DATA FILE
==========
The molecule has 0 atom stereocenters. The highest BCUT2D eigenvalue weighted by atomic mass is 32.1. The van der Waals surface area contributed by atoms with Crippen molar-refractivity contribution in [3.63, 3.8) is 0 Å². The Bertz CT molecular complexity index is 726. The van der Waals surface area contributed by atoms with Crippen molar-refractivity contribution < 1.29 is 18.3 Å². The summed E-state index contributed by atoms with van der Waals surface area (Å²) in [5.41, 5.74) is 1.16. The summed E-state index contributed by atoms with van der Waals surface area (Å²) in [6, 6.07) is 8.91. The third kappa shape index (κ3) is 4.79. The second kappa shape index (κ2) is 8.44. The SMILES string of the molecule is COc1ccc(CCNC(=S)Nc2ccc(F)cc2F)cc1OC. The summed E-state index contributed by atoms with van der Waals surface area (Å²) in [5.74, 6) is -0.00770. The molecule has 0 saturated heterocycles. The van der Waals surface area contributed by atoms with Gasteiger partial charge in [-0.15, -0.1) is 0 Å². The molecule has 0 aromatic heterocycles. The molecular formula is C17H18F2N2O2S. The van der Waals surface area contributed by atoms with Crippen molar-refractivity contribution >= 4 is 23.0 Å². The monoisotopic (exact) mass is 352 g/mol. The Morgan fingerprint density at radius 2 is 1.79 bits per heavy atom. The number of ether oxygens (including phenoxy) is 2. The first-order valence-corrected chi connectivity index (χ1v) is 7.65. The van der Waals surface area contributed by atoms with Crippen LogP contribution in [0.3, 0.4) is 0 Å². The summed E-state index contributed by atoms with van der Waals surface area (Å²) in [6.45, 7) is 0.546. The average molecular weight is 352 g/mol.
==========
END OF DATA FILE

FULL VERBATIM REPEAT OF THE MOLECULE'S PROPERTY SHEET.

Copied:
The molecule has 0 atom stereocenters. The highest BCUT2D eigenvalue weighted by atomic mass is 32.1. The van der Waals surface area contributed by atoms with Crippen molar-refractivity contribution in [3.63, 3.8) is 0 Å². The Bertz CT molecular complexity index is 726. The van der Waals surface area contributed by atoms with Crippen molar-refractivity contribution < 1.29 is 18.3 Å². The summed E-state index contributed by atoms with van der Waals surface area (Å²) in [5.41, 5.74) is 1.16. The summed E-state index contributed by atoms with van der Waals surface area (Å²) in [6, 6.07) is 8.91. The third kappa shape index (κ3) is 4.79. The second kappa shape index (κ2) is 8.44. The SMILES string of the molecule is COc1ccc(CCNC(=S)Nc2ccc(F)cc2F)cc1OC. The summed E-state index contributed by atoms with van der Waals surface area (Å²) in [5.74, 6) is -0.00770. The molecule has 0 saturated heterocycles. The van der Waals surface area contributed by atoms with Gasteiger partial charge in [-0.15, -0.1) is 0 Å². The molecule has 0 aromatic heterocycles. The molecular formula is C17H18F2N2O2S. The van der Waals surface area contributed by atoms with Crippen molar-refractivity contribution >= 4 is 23.0 Å². The monoisotopic (exact) mass is 352 g/mol. The Morgan fingerprint density at radius 2 is 1.79 bits per heavy atom. The number of ether oxygens (including phenoxy) is 2. The first-order valence-corrected chi connectivity index (χ1v) is 7.65. The van der Waals surface area contributed by atoms with Crippen LogP contribution in [0.3, 0.4) is 0 Å². The summed E-state index contributed by atoms with van der Waals surface area (Å²) in [6.45, 7) is 0.546. The average molecular weight is 352 g/mol.